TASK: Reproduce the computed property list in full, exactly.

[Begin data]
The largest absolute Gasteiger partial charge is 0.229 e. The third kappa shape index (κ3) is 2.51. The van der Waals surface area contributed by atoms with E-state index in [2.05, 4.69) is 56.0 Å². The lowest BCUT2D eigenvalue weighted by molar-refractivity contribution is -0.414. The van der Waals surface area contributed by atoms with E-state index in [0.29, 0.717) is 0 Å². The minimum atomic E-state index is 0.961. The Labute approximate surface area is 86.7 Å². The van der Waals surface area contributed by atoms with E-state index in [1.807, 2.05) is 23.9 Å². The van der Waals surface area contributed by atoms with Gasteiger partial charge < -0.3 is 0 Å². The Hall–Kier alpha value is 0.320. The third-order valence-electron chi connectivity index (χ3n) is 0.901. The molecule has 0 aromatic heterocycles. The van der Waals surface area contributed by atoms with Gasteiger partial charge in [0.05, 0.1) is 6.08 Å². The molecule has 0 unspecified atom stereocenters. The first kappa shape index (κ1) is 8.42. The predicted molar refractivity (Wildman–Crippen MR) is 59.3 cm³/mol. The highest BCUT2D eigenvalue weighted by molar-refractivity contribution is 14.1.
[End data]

The largest absolute Gasteiger partial charge is 0.229 e. The third kappa shape index (κ3) is 2.51. The van der Waals surface area contributed by atoms with E-state index in [2.05, 4.69) is 56.0 Å². The lowest BCUT2D eigenvalue weighted by molar-refractivity contribution is -0.414. The van der Waals surface area contributed by atoms with E-state index in [0.29, 0.717) is 0 Å². The minimum atomic E-state index is 0.961. The Labute approximate surface area is 86.7 Å². The van der Waals surface area contributed by atoms with E-state index in [1.807, 2.05) is 23.9 Å². The van der Waals surface area contributed by atoms with Gasteiger partial charge < -0.3 is 0 Å². The Hall–Kier alpha value is 0.320. The third-order valence-electron chi connectivity index (χ3n) is 0.901. The molecule has 0 aromatic heterocycles. The van der Waals surface area contributed by atoms with Gasteiger partial charge in [0.05, 0.1) is 6.08 Å². The molecule has 0 unspecified atom stereocenters. The first kappa shape index (κ1) is 8.42. The predicted molar refractivity (Wildman–Crippen MR) is 59.3 cm³/mol. The highest BCUT2D eigenvalue weighted by molar-refractivity contribution is 14.1.